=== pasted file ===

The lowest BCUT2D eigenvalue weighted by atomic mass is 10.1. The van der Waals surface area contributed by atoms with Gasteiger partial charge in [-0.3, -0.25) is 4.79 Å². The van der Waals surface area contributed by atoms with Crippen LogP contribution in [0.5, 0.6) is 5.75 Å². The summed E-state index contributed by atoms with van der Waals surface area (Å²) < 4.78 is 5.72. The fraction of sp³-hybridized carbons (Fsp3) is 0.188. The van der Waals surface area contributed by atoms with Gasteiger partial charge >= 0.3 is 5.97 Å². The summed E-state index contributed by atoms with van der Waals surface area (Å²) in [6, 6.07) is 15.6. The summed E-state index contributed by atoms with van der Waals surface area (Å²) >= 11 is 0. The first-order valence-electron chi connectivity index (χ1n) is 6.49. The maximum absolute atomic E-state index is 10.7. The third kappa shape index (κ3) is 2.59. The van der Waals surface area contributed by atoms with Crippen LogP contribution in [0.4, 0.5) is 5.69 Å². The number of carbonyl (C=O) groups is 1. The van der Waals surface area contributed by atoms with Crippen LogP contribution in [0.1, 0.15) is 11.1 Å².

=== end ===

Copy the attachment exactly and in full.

The lowest BCUT2D eigenvalue weighted by atomic mass is 10.1. The van der Waals surface area contributed by atoms with Gasteiger partial charge in [-0.3, -0.25) is 4.79 Å². The van der Waals surface area contributed by atoms with Crippen LogP contribution in [0.5, 0.6) is 5.75 Å². The summed E-state index contributed by atoms with van der Waals surface area (Å²) < 4.78 is 5.72. The fraction of sp³-hybridized carbons (Fsp3) is 0.188. The van der Waals surface area contributed by atoms with Gasteiger partial charge >= 0.3 is 5.97 Å². The summed E-state index contributed by atoms with van der Waals surface area (Å²) in [6, 6.07) is 15.6. The summed E-state index contributed by atoms with van der Waals surface area (Å²) >= 11 is 0. The first-order valence-electron chi connectivity index (χ1n) is 6.49. The maximum absolute atomic E-state index is 10.7. The third kappa shape index (κ3) is 2.59. The van der Waals surface area contributed by atoms with Crippen LogP contribution in [0.4, 0.5) is 5.69 Å². The number of carbonyl (C=O) groups is 1. The van der Waals surface area contributed by atoms with Crippen LogP contribution in [0.1, 0.15) is 11.1 Å².